No one can deny that innovation is needed in the mental health sector. Those who work in health, whether for a District Health Board or an NGO, recognise it as a clunky system that too often prioritises processes over people. The area of mental health suffers particularly poorly as sector as it struggles to come to terms with the reality that mental health is no longer just about ‘health’ but more so all of the factors that contribute to wellbeing – housing and employment being at the top of the list. New Zealand’s first social bonds scheme aims to improve one of these measures of wellbeing – employment, and more specifically employment for people who use mental health services. This is a very difficult area for services to support people with as employment is not just about reducing reliance on benefits but is actually about gaining meaningful employment whether that be fulltime, part-time or voluntary employment.
Where are health services currently at with supporting people with employment? Auckland statistics show that people who use mental health services will leave services without employment. Even worse, people who enter mental health services with a fulltime job do are not keeping their job and end up leaving mental health services with reduced hours or unemployed. This issue is a complex problem with many factors to be looked at and improved on.
Mental health is probably one of the hardest areas of health policy to get right, and the government predominantly thinks it is just about money. It is about money, but it is also about how systems and services are designed, organisational culture, the values of the workforce, and looking at people as whole people. The nature of funding streams is an important factor in delivery of mental health care. In something as complex as setting up an effective mental health service, with its community outreach, it would help if funding were not administered in such a way that different agencies who should collaborate, are forced to compete for funds.
Is a profit motive for achieving outcomes appropriate? Bonds and return on investment schemes drive our businesses and financial sector but this may not be the right incentive track to go down. It has been suggested that people have moved on from old models of motivation driven by rewards and fear of punishment dominated by money. Instead our motivation is largely intrinsic, and that we instead seek autonomy, mastery and purpose. Money still does drive our health sectors but we need to keep in mind that it is possible to do social good while being sustainable and perhaps this is where the partnership of mental health services and social enterprises would be most useful.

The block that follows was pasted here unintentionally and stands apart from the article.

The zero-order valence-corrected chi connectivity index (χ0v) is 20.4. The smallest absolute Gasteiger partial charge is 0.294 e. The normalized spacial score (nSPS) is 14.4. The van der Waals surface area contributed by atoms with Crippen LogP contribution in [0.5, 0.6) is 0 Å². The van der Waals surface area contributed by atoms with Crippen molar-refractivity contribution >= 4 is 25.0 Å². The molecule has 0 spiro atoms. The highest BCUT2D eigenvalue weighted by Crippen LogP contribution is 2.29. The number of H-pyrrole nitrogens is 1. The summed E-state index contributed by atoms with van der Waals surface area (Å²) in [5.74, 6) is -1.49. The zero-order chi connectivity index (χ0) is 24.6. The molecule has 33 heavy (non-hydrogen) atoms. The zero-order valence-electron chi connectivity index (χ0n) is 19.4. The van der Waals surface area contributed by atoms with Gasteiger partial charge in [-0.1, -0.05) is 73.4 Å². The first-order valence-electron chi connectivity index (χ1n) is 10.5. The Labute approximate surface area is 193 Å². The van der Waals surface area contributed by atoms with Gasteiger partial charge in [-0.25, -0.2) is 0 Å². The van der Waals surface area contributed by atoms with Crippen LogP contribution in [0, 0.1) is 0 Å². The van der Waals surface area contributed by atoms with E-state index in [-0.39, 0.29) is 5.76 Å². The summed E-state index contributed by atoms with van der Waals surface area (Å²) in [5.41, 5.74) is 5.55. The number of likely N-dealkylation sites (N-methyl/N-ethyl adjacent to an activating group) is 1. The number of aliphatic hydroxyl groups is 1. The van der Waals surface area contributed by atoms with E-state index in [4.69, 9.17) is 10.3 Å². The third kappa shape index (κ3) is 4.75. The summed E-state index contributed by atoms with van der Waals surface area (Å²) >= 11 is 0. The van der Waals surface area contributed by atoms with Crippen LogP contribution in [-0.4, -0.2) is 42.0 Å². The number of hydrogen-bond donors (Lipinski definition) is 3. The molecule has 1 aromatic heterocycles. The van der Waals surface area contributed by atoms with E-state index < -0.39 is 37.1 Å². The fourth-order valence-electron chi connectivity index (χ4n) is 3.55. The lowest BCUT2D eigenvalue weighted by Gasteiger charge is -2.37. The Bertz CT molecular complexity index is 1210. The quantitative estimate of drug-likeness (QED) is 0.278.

Social bonds appear to be the next big endeavour for governments looking at tackling complex social problems. There are now 16 social impact bonds in the UK; four in the US; two in Australia; one in Canada; one in the Netherlands; one in Belgium; one in Germany; and soon to be one in NZ joining this growing group.
But are social bonds working? If we look overseas at the United Kingdom Peterborough Social impact bond, one of the first major instances for using the new private and public partnership scheme, the results show that the programme appears to be successful.
The UK Peterborough Social impact bond pilot aimed to reduce rates of prisoner reoffending, and four years after it started the project shows that prisoner recidivism had been reduced by 8.4% compared with a control group. A reduction of 10% would mean immediate return on the investment, but maintaining a reduction above 7.5% is sufficient for the UK government to pay out the investors.
Could social bonds work in New Zealand? If all the elements of a social bonds scheme are properly considered keeping in mind the best interests of someone trying to enter the workforce then they could be of great benefit to the mental health sector. The government would need to seek investors who are both fiscally responsible as well as socially responsible, private businesses who want to make a difference in the lives of New Zealander’s and not just treat people as a potential source of income.